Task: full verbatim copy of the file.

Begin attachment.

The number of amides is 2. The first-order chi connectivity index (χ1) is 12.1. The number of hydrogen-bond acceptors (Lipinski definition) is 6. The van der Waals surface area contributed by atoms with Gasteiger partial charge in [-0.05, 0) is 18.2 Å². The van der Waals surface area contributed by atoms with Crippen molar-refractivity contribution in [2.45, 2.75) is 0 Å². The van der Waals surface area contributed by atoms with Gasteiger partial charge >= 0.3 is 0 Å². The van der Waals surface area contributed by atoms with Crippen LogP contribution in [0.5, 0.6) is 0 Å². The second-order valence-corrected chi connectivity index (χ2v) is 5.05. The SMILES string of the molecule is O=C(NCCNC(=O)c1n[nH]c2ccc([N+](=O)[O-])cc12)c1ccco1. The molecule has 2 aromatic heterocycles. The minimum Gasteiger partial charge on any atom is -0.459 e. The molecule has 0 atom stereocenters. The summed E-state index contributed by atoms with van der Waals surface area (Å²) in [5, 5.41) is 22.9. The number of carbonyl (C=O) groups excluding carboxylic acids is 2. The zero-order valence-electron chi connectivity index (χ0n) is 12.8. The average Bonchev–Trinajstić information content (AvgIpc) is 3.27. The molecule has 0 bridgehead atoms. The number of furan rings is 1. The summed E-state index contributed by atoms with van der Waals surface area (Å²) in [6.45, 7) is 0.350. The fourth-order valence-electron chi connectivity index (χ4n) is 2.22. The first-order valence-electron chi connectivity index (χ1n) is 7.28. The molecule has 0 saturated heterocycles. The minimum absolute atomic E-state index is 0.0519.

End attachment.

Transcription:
The number of amides is 2. The first-order chi connectivity index (χ1) is 12.1. The number of hydrogen-bond acceptors (Lipinski definition) is 6. The van der Waals surface area contributed by atoms with Gasteiger partial charge in [-0.05, 0) is 18.2 Å². The van der Waals surface area contributed by atoms with Crippen molar-refractivity contribution in [2.45, 2.75) is 0 Å². The van der Waals surface area contributed by atoms with Gasteiger partial charge >= 0.3 is 0 Å². The van der Waals surface area contributed by atoms with Crippen LogP contribution in [0.5, 0.6) is 0 Å². The second-order valence-corrected chi connectivity index (χ2v) is 5.05. The SMILES string of the molecule is O=C(NCCNC(=O)c1n[nH]c2ccc([N+](=O)[O-])cc12)c1ccco1. The molecule has 2 aromatic heterocycles. The minimum Gasteiger partial charge on any atom is -0.459 e. The molecule has 0 atom stereocenters. The summed E-state index contributed by atoms with van der Waals surface area (Å²) in [5, 5.41) is 22.9. The number of carbonyl (C=O) groups excluding carboxylic acids is 2. The zero-order valence-electron chi connectivity index (χ0n) is 12.8. The average Bonchev–Trinajstić information content (AvgIpc) is 3.27. The molecule has 0 bridgehead atoms. The number of furan rings is 1. The summed E-state index contributed by atoms with van der Waals surface area (Å²) in [6.45, 7) is 0.350. The fourth-order valence-electron chi connectivity index (χ4n) is 2.22. The first-order valence-electron chi connectivity index (χ1n) is 7.28. The molecule has 0 saturated heterocycles. The minimum absolute atomic E-state index is 0.0519.